Rather, I thought that this was the perfect opportunity to salute the more underrated players of that era - guys who were respected by the fans, wore their hearts on their sleeves, got dirty, always played to win and made you proud to be a fan of the team, even in the lean years. So I compiled a list of guys I'd be happy to have on my back:

Don Sweeney, #32

Never a star and somewhat undersized for a defenseman, he was drafted by the Bruins out of Harvard and ended up playing 15 seasons for the team, appearing in nearly 1000 games for the Black and Gold while providing solid defense, often alongside Ray Bourque. They very definition of dependable.

Ted Donato, #21 or #40

Another Harvard guy, he played 9 seasons for the B's, joining the team mid-season following the 1992 Winter Olympics where he played for the US. After leaving the Bruins, he made a variety of stops all over the league before spending the 2003-4 season back in Boston, which was cut short by a bronken leg suffered late in the season. Always a solid player, never flashy but got the job done. Plus, he was a local guy.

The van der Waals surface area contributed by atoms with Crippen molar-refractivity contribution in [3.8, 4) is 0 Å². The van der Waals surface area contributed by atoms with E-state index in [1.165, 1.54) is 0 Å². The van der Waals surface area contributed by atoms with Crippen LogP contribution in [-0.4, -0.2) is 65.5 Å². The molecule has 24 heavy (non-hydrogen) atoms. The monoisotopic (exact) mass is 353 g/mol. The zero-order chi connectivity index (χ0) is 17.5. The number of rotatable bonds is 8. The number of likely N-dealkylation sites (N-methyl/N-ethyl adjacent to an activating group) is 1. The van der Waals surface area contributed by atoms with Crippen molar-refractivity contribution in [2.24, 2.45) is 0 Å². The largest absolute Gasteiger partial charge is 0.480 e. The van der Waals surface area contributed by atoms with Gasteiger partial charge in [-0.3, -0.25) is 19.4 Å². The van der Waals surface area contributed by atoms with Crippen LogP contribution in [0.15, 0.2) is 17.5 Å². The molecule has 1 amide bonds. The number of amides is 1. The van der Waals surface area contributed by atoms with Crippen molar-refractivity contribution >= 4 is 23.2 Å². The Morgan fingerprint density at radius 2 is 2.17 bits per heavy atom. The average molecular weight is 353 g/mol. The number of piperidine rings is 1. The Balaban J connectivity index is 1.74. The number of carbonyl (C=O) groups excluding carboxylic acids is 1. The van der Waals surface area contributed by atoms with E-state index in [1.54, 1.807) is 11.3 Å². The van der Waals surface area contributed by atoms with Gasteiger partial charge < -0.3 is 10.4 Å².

P.J. Axelsson, #11

Though Joe Thornton and Sergei Samsonov were the heralded rookies in the 1997-8 season (with Sammy taking home the Calder Trophy), Axy ended up having the longest career in Boston, spanning 11 seasons.  He was the ultimate utility man - coaches had no problem rolling him out on any line, at even strength, on the power play and on the penalty kill. Surprisingly willing to get dirty in the corners, he was one of those guys the kept his head down and did whatever he was called on to do.

Ken Belanger, #16

This one might have people scratching their heads, especially considering he only played 3 seasons in Boston, but he was a physical player who was willing to drop the gloves when necessary.